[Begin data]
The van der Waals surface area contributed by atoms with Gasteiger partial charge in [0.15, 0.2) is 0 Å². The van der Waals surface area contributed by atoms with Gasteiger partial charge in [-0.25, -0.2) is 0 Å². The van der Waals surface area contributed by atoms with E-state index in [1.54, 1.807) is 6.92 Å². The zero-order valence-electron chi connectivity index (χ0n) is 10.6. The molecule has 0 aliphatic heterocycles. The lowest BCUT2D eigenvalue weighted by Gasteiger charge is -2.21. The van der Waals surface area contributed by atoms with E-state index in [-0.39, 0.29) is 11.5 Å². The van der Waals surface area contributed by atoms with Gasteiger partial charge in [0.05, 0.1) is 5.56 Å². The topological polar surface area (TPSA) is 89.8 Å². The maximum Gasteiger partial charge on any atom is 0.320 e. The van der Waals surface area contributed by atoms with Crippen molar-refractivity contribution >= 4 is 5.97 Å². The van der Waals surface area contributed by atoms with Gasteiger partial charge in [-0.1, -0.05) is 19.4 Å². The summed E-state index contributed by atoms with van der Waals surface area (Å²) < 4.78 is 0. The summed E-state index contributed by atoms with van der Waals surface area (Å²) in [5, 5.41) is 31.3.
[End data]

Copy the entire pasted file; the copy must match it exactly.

The van der Waals surface area contributed by atoms with Gasteiger partial charge in [0.15, 0.2) is 0 Å². The van der Waals surface area contributed by atoms with Gasteiger partial charge in [-0.25, -0.2) is 0 Å². The van der Waals surface area contributed by atoms with E-state index in [1.54, 1.807) is 6.92 Å². The zero-order valence-electron chi connectivity index (χ0n) is 10.6. The molecule has 0 aliphatic heterocycles. The lowest BCUT2D eigenvalue weighted by Gasteiger charge is -2.21. The van der Waals surface area contributed by atoms with E-state index in [-0.39, 0.29) is 11.5 Å². The van der Waals surface area contributed by atoms with Gasteiger partial charge in [0.05, 0.1) is 5.56 Å². The topological polar surface area (TPSA) is 89.8 Å². The maximum Gasteiger partial charge on any atom is 0.320 e. The van der Waals surface area contributed by atoms with Crippen molar-refractivity contribution >= 4 is 5.97 Å². The van der Waals surface area contributed by atoms with Gasteiger partial charge in [-0.1, -0.05) is 19.4 Å². The summed E-state index contributed by atoms with van der Waals surface area (Å²) < 4.78 is 0. The summed E-state index contributed by atoms with van der Waals surface area (Å²) in [5, 5.41) is 31.3.